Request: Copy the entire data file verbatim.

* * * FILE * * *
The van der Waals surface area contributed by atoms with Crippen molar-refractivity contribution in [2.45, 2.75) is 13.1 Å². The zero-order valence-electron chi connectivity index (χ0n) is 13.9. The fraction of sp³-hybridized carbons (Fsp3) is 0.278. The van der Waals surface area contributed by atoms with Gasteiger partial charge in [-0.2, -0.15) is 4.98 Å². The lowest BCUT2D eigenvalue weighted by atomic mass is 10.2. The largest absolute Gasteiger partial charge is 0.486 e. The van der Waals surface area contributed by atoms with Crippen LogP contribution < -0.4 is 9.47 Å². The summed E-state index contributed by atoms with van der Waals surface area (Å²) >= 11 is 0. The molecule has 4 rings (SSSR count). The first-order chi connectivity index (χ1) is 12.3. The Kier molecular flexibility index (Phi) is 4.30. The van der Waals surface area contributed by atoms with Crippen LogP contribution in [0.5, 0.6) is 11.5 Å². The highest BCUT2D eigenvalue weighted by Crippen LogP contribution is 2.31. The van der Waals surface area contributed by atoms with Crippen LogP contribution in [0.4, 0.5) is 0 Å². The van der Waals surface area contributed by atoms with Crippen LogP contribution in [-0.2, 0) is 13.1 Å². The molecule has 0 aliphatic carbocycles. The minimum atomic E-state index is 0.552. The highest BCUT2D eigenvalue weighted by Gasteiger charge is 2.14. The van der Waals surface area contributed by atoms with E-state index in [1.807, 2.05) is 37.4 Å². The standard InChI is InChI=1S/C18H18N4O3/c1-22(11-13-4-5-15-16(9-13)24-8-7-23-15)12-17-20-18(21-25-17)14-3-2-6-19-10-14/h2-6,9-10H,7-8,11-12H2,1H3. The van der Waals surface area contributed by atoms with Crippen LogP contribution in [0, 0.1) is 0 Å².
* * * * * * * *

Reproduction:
The van der Waals surface area contributed by atoms with Crippen molar-refractivity contribution in [2.45, 2.75) is 13.1 Å². The zero-order valence-electron chi connectivity index (χ0n) is 13.9. The fraction of sp³-hybridized carbons (Fsp3) is 0.278. The van der Waals surface area contributed by atoms with Gasteiger partial charge in [-0.2, -0.15) is 4.98 Å². The lowest BCUT2D eigenvalue weighted by atomic mass is 10.2. The largest absolute Gasteiger partial charge is 0.486 e. The van der Waals surface area contributed by atoms with Crippen LogP contribution < -0.4 is 9.47 Å². The summed E-state index contributed by atoms with van der Waals surface area (Å²) >= 11 is 0. The molecule has 4 rings (SSSR count). The first-order chi connectivity index (χ1) is 12.3. The Kier molecular flexibility index (Phi) is 4.30. The van der Waals surface area contributed by atoms with Crippen LogP contribution in [0.5, 0.6) is 11.5 Å². The highest BCUT2D eigenvalue weighted by Crippen LogP contribution is 2.31. The van der Waals surface area contributed by atoms with Crippen LogP contribution in [0.4, 0.5) is 0 Å². The van der Waals surface area contributed by atoms with Crippen LogP contribution in [-0.2, 0) is 13.1 Å². The molecule has 0 aliphatic carbocycles. The minimum atomic E-state index is 0.552. The highest BCUT2D eigenvalue weighted by Gasteiger charge is 2.14. The van der Waals surface area contributed by atoms with E-state index in [1.807, 2.05) is 37.4 Å². The standard InChI is InChI=1S/C18H18N4O3/c1-22(11-13-4-5-15-16(9-13)24-8-7-23-15)12-17-20-18(21-25-17)14-3-2-6-19-10-14/h2-6,9-10H,7-8,11-12H2,1H3. The van der Waals surface area contributed by atoms with Crippen LogP contribution in [0, 0.1) is 0 Å².